1st AC 


It has been 95 days since I closed my pink Peli Case and put the remote to bed.

Whilst going through what seemed like a rollercoaster ride of emotions, ranging from sad to depressed and bored, I still maintained an intense passion to fight for my industry and to get back on set. To just make it work.

We’ve researched and planned ahead on how we can shoot, and in theory we are ready.

In practice, it is a challenge. I would like share with you, this once-in-a-lifetime experience.

The Uncertain Efficiency of a Corona Protocol:

Rising Stress Levels

July 13th 2020


Last week was wrap day. Production has come to an end.

As filmmakers, you can almost certainly recognize the simultaneous bittersweet feelings of being happy and sad on this day. Though this time if felt even stranger. This is my final recap.

Working on a set comes with it’s own stress, and you tend to become an expert at working under accumulating high stress levels. The pressure of the day, company moves, the one-chance shot at full wide open on an 85mm, or just the regular logistics of that week. Add to that, a Covid-protocol, where no mistakes are permitted and you have yourself a weird scenario.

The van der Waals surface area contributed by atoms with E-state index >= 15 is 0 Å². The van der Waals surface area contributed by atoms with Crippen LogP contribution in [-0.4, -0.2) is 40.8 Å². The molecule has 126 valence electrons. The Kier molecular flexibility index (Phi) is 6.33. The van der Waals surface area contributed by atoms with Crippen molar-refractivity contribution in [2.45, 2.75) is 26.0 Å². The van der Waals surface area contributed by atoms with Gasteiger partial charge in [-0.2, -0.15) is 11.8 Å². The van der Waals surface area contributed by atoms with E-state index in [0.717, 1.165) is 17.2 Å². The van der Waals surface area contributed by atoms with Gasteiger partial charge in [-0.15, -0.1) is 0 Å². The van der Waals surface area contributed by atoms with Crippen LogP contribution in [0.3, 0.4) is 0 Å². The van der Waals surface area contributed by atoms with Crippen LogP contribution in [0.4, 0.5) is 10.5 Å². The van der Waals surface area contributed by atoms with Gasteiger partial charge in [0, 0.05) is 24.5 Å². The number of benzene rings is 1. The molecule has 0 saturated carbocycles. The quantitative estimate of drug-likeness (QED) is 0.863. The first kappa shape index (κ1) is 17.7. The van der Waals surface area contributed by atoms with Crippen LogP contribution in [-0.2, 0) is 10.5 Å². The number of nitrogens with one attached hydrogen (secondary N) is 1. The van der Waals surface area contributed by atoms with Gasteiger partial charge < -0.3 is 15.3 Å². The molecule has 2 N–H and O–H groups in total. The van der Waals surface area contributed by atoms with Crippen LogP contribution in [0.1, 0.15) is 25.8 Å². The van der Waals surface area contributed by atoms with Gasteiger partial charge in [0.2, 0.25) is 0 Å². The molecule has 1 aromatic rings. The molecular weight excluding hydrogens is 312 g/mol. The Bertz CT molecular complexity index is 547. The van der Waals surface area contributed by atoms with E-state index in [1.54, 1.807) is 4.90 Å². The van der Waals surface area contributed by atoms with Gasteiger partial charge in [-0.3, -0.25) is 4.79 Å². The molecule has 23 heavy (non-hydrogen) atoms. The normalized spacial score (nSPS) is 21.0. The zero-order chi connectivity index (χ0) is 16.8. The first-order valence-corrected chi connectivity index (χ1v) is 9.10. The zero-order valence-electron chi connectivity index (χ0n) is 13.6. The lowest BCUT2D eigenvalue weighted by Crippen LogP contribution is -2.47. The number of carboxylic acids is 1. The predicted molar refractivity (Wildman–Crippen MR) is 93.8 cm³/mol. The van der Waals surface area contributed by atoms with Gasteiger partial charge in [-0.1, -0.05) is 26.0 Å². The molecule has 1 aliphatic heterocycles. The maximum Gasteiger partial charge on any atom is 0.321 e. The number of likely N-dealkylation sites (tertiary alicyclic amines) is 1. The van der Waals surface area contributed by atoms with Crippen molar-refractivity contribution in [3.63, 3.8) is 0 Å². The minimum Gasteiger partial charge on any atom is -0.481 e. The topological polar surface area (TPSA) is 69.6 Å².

Not that I’m complaining, but adding a corona protocol makes the stress level rise faster and even higher. That’s how shooting the remaining 14 days of this feature felt. And perhaps that’s a subconscious side effect of the corona protocol that we have not specifically prepared for. Stress is a production’s silent ninja/Trojan horse that should always be addressed, or at least, never ignored.

In hindsight, being with less people on a set automatically imposes less distraction around you, less people looking over your shoulder, and I have to say, that is something I did relish. I enjoyed being granted the concentration to preform, taking time to set marks to make the shooting day as useful as possible. 

As previously mentioned in this blog, optimism and creative adjustments are needed to make it work. Perhaps we should add Creatively and Optimistically Adjust to our motto: Eat. Sleep. Focus. Repeat. (But Perhaps: Eat. Sleep. Focus. Creatively and Optimistically Adjust. Repeat – is too long of a motto).

Ironically, the one thing that did raise my stress level was the distance. Not being close to my DOP for a silent conversation about the scene. Unable to be a fly on the wall and whisper to the actress on how she is going to move. Prevented from a quick chat, in between takes, with the 1st AD about the rest of the day.  All this created a certain stress that I certainly did not like. Being pushed out of my comfort zone and demanded to act in a different way made me less (mentally) focussed in general.

Note: obviously a good 1st AC is lost without a superb 2nd AC. Many thanks to Keith Tedesco, who helped me write and edit the blog.

Corona Catch 22

June 28th 2020


An optimist thinks of a dilemma as a situation in which a difficult choice has to be made between two or more undesirable alternatives. A pessimist thinks of it as a Catch 22. The question is, am I a pessimist or an optimist?